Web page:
A Modern Foundation
A century ago, big cities in the United States were confronting a challenge. It was fueled by a (literal) collision of two systems: motor cars (then a new technology gaining public acceptance) and horse carriages (a traditional business practice struggling to adapt). If horses had a choice, as a saying goes, they wouldn’t have voted for automobiles.
This metaphor has direct relevance to IEEE-USA. The organization must adapt to better meet the needs of the membership and expand its influence. IEEE-USA’s goal must be to create a modern institute that is relevant, effective, and visible. My priorities, described next, encompass these core elements.
Change is one of the most difficult things for people to imagine and implement even though it remains an ever popular topic in books, conferences, politics, business, and society. Responsiveness and adaptation are noted as vital ingredients for survival. IEEE-USA and IEEE at large help unify our interests, values, and talents to serve humanity. If we as engineers and members do not work toward designing a better IEEE-USA, our relevance will fade. Or worse, we might just be trying to run the latest software using obsolete hardware—much like perhaps using horses to drag cars instead of carriages.
IEEE-USA needs a new mindset, broad vision, and fresh leadership. Only by producing rigorously high quality programs for engagement and experience, can we forge our way to improve membership value and satisfaction. My priority areas include:
- Platforms: As founding chair and curator of the groundbreaking Future Leaders Forum, I led a team of inspired volunteers who designed a wholly novel platform for how IEEE-USA can deliver quality content from prominent voices advancing technology for humanity. My goal would be to enhance and adapt this multi-purpose platform to serve the IEEE-USA programs and membership at large. In doing so, we have the prospects of engaging the membership and corporations using a potentially new business model.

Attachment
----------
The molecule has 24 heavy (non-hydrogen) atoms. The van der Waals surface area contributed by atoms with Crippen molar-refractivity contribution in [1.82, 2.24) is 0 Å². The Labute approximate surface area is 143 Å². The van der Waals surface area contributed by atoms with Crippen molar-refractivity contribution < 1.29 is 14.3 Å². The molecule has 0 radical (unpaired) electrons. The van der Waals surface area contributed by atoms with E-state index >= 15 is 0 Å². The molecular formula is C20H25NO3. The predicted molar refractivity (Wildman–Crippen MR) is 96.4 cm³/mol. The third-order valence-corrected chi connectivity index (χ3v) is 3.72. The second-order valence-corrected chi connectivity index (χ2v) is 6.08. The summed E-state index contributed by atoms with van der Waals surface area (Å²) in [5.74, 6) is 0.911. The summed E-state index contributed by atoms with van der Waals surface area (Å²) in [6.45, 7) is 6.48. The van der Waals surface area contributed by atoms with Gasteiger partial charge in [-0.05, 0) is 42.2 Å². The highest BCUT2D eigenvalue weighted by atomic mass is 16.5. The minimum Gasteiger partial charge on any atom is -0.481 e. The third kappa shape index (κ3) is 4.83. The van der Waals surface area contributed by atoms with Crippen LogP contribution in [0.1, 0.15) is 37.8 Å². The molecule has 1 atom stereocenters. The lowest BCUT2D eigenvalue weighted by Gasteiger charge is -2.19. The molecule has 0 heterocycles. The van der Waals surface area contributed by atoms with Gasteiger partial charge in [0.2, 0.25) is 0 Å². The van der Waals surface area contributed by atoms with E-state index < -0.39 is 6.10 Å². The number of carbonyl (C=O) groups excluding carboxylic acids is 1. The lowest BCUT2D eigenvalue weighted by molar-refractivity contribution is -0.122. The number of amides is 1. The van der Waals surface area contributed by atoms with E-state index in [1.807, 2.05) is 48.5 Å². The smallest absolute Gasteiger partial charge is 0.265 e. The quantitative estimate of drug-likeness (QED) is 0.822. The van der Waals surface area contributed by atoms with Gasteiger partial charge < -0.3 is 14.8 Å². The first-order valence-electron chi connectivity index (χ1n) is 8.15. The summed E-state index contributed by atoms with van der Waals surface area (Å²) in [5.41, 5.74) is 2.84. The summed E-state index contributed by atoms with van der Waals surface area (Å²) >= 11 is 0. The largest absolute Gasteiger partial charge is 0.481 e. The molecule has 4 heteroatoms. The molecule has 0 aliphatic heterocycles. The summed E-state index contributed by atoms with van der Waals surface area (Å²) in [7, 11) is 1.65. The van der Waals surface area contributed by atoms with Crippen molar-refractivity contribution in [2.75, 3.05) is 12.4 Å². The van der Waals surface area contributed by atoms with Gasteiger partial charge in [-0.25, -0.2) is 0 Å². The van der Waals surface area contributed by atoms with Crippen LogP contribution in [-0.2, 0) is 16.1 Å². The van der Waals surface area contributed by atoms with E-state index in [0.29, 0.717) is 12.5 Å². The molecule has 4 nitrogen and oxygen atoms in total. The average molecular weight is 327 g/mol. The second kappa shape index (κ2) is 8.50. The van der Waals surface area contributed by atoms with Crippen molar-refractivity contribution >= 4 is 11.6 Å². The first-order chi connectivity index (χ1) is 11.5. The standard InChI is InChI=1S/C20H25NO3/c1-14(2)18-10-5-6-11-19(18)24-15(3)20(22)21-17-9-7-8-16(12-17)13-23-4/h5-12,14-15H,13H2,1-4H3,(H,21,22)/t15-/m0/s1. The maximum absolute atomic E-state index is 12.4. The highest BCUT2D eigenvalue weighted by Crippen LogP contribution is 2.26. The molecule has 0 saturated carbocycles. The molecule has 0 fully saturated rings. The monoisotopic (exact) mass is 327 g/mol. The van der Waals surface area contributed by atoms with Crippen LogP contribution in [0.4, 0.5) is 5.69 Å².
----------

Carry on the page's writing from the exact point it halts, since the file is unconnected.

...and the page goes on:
- Public Policy: At a time of change in Washington, I will bring an effective voice to represent key member and professional interests with policy makers. As an engineer and a technology policy adviser, I bring a strong appreciation of the concerns of practitioners as well as an informed perspective on how the direction of research and federal policies affect the membership of IEEE-USA.
- Public Engagement: We need to develop new partnerships to drive our public agenda and uniquely distinguish IEEE-USA in a vigorous marketplace of ideas and talents. This is important to gain the interest of professions beyond our fields of interest, and to elevate the public consciousness of engineering—which is after all a social enterprise.
My record of implementing innovative strategies and producing concrete results supports this vision. My goal is to enhance and advance our performance while respecting our institutional heritage. I have demonstrated that I can generate change amidst complexity. In sum, I wish to lay the groundwork for a modern IEEE-USA that can thrive, and be relevant, effective, and visible in this new economy.